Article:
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Research Links Extreme Summer Heat Events to Global Warming

Aug. 6, 2012

You may have already seen this reported.
"A new statistical analysis by NASA scientists has found that Earth's land areas have become much more likely to experience an extreme summer heat wave than they were in the middle of the 20th century."
The journal Proceedings of the National Academy of Sciences.

Earth's Northern Hemisphere over the past 30 years has seen more "hot" (orange), "very hot" (red) and "extremely hot" (brown) summers, compared to a base period defined in this study from 1951 to 1980. This visualization shows how the area experiencing "extremely hot" summers grows from nearly nonexistent during the base period to cover 12 percent of land in the Northern Hemisphere by 2011. Watch for the 2010 heat waves in the Middle East, Western Asia and Eastern Europe, or the 2011 heat waves in Texas, Oklahoma and Mexico. Credit: NASA/Goddard Space Flight Center Scientific Visualization Studio

Recent years of extremely warm summers, including the Midwest this year, are quite likely due to global warming, according to lead author James Hansen of NASA's Goddard Institute for Space Studies (GISS) in New York.

"This summer people are seeing extreme heat and agricultural impacts," Hansen says. "We're asserting that this is causally connected to global warming, and in this paper we present the scientific evidence for that."
Summer temperatures since 1951 were studied. The odds have increased in recent decades for what they define as "hot," "very hot" and "extremely hot" summers.

The "extremely hot" summers occur more often. They define "extremely hot" as a mean summer temperature experienced by less than 1% of Earth's land area between 1951 and 1980. This 30 year span is the base period for the study. Since 2006, about 10% of land area across the Northern Hemisphere has experienced these "extremely hot" temperatures each summer.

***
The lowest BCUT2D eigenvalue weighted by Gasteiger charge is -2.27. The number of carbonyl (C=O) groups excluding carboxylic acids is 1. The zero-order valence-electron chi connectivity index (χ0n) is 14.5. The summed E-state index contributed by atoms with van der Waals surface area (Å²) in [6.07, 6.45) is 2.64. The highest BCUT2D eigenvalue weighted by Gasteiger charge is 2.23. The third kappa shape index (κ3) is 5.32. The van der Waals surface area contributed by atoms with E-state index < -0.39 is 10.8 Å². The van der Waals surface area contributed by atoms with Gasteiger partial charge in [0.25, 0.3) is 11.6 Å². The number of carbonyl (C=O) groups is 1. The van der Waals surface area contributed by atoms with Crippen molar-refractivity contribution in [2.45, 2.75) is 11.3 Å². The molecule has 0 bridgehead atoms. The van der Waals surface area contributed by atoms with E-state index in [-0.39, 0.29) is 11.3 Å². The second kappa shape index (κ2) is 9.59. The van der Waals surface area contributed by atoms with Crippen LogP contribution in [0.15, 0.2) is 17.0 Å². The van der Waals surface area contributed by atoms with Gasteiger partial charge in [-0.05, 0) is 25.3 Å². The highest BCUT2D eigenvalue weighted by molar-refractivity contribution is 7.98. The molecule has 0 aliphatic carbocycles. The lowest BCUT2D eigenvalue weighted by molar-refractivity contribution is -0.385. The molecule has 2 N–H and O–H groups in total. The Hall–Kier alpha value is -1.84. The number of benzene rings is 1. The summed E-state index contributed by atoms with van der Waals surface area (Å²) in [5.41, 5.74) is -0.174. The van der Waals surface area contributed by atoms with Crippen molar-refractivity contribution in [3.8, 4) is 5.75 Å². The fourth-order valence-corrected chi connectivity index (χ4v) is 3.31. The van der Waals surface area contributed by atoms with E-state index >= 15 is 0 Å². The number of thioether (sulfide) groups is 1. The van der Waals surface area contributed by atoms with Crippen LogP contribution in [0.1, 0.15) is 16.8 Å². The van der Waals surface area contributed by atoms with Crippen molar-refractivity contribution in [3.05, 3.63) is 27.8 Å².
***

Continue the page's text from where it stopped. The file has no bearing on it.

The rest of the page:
The day after Hansen's publication, a follow-up analysis was posted August 7 in the Earth Observatory Blog called Earth Matters. Written by Adam Voiland, the blog post discusses the significance of the temperature extremes data profile when compared to the standard bell curve so many of us are familiar with from statistics studies. There is discussion of the standard deviation notation (σ) and how it is interpreted in this case of summer temperatures in the northern hemisphere.

Come below the fold for more of those details.

What is a Bell Curve and Standard Deviation?


Sigma (σ) is a letter of the Greek alphabet. It is used in statistics to represent standard deviation. It essentially describes how much data is spread out from the average, or mean. A plot of a normal distribution of data typically yields the familiar bell curve. Here are six examples of normal distributions with different standard deviations. Low standard deviation, in blue, says the data points are bunched up and close to the mean. High standard deviation, in yellow, says the data is more spread over a wider range.
Click image for source.

In a standard bell curve, 68% of the data points fall within one standard deviation (1σ) of the mean. While 95% are within two standard deviations (2σ). Three standard deviations (3σ) of the mean will contain 99.7% of the data. Very few points will lie beyond 3σ. Those are the characters that make up the extreme right wing and left wing fringe. The scientists reporting the finding of the Higgs Boson spoke of data within 3σ and how certain they were of it.




How is Temperature Related?